This year we invited long-time Over the Air attendee “Phone Fighter” and “Teen Dragon” Peter Price to be our Citizen Journalist and give us the word from the ground. Peter told us about the first sessions he attended at OTA12, and also interviewed Keynote Speaker Ariel Waldman.
But Peter went on to share his impressions of the Ignite Bletchley Park talks on Friday night, in which he also participated!
Last night the Ignite talks took place, informing us of everything from the fact that the colour of something effects us, such as red making us hungry blue not. Or an ingenious if not slightly impractical strategy for the UK to win the Eurovision through breaking the country up into several parts based on native language. It was fascinating to hear the theory that the way we touch phones is too aggressive through our jabbing motions but something more similar to Monkeys grooming, stroking, should be more used increasing our affection for these inanimate objects. I too took part last night giving a talk on Kony 2012 and social media as a youth campaigning tool and I have to tell you there is nothing stranger then hearings ones own voice over a mic. Thankfully I was able to get through the talk and hopefully I wasn’t too boring. Well-done to everyone who spoke – you were great. And thanks to the audience for listening!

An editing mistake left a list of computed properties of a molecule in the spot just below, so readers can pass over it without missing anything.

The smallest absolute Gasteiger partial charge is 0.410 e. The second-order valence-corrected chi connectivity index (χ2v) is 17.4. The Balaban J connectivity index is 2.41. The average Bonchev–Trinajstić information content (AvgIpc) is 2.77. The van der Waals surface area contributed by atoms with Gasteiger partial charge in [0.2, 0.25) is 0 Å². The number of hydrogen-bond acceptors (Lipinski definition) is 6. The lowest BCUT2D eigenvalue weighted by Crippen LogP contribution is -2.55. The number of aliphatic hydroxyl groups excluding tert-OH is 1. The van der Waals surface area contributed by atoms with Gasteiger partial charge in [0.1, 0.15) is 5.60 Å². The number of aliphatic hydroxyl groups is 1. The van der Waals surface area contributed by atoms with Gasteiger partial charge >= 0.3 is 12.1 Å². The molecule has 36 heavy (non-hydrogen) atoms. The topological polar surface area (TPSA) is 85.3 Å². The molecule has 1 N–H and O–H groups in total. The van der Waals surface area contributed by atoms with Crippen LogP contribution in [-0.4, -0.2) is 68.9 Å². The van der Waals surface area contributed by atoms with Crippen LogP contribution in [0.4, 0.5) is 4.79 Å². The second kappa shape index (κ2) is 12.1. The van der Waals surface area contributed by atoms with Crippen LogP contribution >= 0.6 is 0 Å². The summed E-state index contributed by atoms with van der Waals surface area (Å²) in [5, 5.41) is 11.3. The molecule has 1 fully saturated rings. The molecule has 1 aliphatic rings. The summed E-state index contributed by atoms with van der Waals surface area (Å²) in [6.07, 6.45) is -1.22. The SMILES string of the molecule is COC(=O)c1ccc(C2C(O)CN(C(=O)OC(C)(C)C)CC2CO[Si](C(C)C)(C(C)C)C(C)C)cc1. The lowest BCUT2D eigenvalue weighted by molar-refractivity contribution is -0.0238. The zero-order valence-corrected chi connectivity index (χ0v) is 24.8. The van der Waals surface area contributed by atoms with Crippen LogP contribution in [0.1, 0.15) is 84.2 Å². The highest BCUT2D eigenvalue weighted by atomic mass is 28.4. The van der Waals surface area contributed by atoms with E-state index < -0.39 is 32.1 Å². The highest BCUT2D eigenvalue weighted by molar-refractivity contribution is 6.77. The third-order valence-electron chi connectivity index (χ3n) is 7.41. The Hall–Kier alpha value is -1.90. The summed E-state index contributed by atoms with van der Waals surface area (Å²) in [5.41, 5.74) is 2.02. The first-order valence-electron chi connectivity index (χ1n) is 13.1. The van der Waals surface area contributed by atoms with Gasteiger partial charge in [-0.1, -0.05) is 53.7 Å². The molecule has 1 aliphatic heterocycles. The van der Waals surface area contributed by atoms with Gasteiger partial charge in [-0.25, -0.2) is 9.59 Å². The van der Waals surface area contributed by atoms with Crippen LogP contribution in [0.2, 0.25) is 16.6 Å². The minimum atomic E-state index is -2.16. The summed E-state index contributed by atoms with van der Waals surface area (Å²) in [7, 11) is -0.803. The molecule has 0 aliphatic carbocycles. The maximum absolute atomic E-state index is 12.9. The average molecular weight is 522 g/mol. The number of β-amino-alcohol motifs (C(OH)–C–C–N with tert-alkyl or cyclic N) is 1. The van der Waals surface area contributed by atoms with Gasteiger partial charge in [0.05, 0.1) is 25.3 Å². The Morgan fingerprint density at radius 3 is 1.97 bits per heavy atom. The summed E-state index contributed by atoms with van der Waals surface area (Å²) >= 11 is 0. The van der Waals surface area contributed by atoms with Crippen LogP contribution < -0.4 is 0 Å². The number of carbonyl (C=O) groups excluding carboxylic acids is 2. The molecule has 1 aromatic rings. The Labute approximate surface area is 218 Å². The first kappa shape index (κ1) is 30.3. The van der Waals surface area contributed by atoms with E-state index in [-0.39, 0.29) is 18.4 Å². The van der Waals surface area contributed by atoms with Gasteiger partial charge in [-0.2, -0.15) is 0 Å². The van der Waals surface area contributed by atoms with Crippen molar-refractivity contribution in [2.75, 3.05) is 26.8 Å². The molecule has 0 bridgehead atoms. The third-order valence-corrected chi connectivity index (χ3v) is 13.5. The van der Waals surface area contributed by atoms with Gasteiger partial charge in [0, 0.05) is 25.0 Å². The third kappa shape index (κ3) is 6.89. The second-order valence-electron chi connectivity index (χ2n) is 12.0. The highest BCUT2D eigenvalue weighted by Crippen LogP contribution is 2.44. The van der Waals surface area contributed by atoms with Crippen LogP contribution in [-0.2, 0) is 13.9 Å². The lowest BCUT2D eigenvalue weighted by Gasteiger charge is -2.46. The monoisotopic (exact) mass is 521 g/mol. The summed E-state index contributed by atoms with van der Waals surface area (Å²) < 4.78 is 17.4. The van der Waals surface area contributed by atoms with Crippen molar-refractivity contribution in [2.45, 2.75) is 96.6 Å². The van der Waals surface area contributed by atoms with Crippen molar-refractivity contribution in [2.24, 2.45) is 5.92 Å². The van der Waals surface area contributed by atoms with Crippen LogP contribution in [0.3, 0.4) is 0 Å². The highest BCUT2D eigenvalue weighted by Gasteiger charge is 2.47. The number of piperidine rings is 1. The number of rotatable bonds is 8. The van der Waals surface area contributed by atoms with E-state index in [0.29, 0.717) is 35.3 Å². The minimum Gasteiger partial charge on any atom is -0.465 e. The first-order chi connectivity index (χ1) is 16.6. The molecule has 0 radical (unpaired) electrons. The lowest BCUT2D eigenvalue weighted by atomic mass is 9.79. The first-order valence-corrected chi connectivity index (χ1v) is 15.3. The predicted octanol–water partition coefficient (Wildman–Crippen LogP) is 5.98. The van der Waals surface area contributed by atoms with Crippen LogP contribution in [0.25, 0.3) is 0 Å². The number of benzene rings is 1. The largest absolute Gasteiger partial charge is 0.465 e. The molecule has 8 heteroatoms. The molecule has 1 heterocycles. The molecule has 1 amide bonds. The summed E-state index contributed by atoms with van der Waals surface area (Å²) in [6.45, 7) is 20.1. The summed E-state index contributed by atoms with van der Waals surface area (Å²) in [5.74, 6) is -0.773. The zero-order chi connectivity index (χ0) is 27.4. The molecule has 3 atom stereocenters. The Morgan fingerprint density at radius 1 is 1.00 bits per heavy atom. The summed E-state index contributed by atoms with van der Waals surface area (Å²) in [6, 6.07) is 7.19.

Peter took advantage of the opportunity to take one of the tours graciously set up by Bletchley Park and it’s volunteers Over the Air attendees on both Friday and Saturday. Attendees joined volunteer PJ Evans on a tour of the park, to find out more about the work that went on there and come face to face with the Enigma, Turing’s codebreaking ‘Bombe’ and the World’s first programmable computer: Colossus. On Saturday, the National Museum of Computing very graciously opened it’s doors to all attendees of Over the Air, as well as offering guided tours with volunteers such as Chris Monk.
Well yesterday I got to see the replica Bombe, the Colossus and of course the enigma machine and through it was able to learn much of the Founding Fathers and Mothers of computing. Today I get to go to the National Museum of Computing – a unique place full to the tip with computers, from Acorns to the BBC Master Compact. The museum seems to understand the need for interaction with its audience, with individuals being able to play PAC-MAN – which I particularly enjoyed – to the Microsoft Flight Simulator – which I still can’t get into the air. The place is one of nostalgia for a time of strange beeping noises and extremely frustrating games. It feels odd to walk through this place with my free I-Pad (thanks OTA!), like a man from the future looking down at some ancient civilisation.
The second day of workshops and tutorial sessions was wrapped up in the Marquee Tent by our Closing Keynote speaker Francois Grey from the Citizen Cyberscience Centre: